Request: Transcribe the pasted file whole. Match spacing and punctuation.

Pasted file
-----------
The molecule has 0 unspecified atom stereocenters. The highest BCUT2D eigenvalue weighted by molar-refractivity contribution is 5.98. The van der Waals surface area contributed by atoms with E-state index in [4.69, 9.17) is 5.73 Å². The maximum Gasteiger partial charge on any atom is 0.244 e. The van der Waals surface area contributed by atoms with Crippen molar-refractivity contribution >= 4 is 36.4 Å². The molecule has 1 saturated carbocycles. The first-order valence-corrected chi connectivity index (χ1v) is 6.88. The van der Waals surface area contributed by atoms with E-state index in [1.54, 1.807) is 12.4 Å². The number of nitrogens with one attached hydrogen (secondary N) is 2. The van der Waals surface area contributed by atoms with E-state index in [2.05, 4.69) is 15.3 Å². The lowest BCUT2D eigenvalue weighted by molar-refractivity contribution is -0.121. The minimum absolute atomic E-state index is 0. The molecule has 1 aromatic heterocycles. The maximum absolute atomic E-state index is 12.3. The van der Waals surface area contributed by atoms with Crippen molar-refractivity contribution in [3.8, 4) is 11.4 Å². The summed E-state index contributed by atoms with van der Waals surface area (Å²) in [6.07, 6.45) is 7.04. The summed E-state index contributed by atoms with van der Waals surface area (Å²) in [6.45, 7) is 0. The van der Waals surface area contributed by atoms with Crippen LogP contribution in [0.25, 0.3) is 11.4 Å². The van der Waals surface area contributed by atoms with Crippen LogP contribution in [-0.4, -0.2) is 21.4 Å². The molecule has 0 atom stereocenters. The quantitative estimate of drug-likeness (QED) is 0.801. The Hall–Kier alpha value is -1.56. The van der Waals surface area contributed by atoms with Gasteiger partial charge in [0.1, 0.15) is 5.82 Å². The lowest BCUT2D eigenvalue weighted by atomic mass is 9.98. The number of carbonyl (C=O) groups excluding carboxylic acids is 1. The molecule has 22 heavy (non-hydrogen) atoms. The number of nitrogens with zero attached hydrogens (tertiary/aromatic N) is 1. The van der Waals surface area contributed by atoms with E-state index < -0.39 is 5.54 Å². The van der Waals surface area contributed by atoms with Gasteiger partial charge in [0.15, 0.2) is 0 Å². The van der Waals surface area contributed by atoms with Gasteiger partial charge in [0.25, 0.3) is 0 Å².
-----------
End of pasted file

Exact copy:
The molecule has 0 unspecified atom stereocenters. The highest BCUT2D eigenvalue weighted by molar-refractivity contribution is 5.98. The van der Waals surface area contributed by atoms with E-state index in [4.69, 9.17) is 5.73 Å². The maximum Gasteiger partial charge on any atom is 0.244 e. The van der Waals surface area contributed by atoms with Crippen molar-refractivity contribution >= 4 is 36.4 Å². The molecule has 1 saturated carbocycles. The first-order valence-corrected chi connectivity index (χ1v) is 6.88. The van der Waals surface area contributed by atoms with E-state index in [1.54, 1.807) is 12.4 Å². The number of nitrogens with one attached hydrogen (secondary N) is 2. The van der Waals surface area contributed by atoms with E-state index in [2.05, 4.69) is 15.3 Å². The lowest BCUT2D eigenvalue weighted by molar-refractivity contribution is -0.121. The minimum absolute atomic E-state index is 0. The molecule has 1 aromatic heterocycles. The maximum absolute atomic E-state index is 12.3. The van der Waals surface area contributed by atoms with Crippen molar-refractivity contribution in [3.8, 4) is 11.4 Å². The summed E-state index contributed by atoms with van der Waals surface area (Å²) in [6.07, 6.45) is 7.04. The summed E-state index contributed by atoms with van der Waals surface area (Å²) in [6.45, 7) is 0. The van der Waals surface area contributed by atoms with Crippen LogP contribution in [0.25, 0.3) is 11.4 Å². The van der Waals surface area contributed by atoms with Crippen LogP contribution in [-0.4, -0.2) is 21.4 Å². The molecule has 0 atom stereocenters. The quantitative estimate of drug-likeness (QED) is 0.801. The Hall–Kier alpha value is -1.56. The van der Waals surface area contributed by atoms with Gasteiger partial charge in [0.1, 0.15) is 5.82 Å². The lowest BCUT2D eigenvalue weighted by atomic mass is 9.98. The number of carbonyl (C=O) groups excluding carboxylic acids is 1. The molecule has 22 heavy (non-hydrogen) atoms. The number of nitrogens with zero attached hydrogens (tertiary/aromatic N) is 1. The van der Waals surface area contributed by atoms with E-state index < -0.39 is 5.54 Å². The van der Waals surface area contributed by atoms with Gasteiger partial charge in [0.15, 0.2) is 0 Å². The van der Waals surface area contributed by atoms with Gasteiger partial charge in [0.25, 0.3) is 0 Å².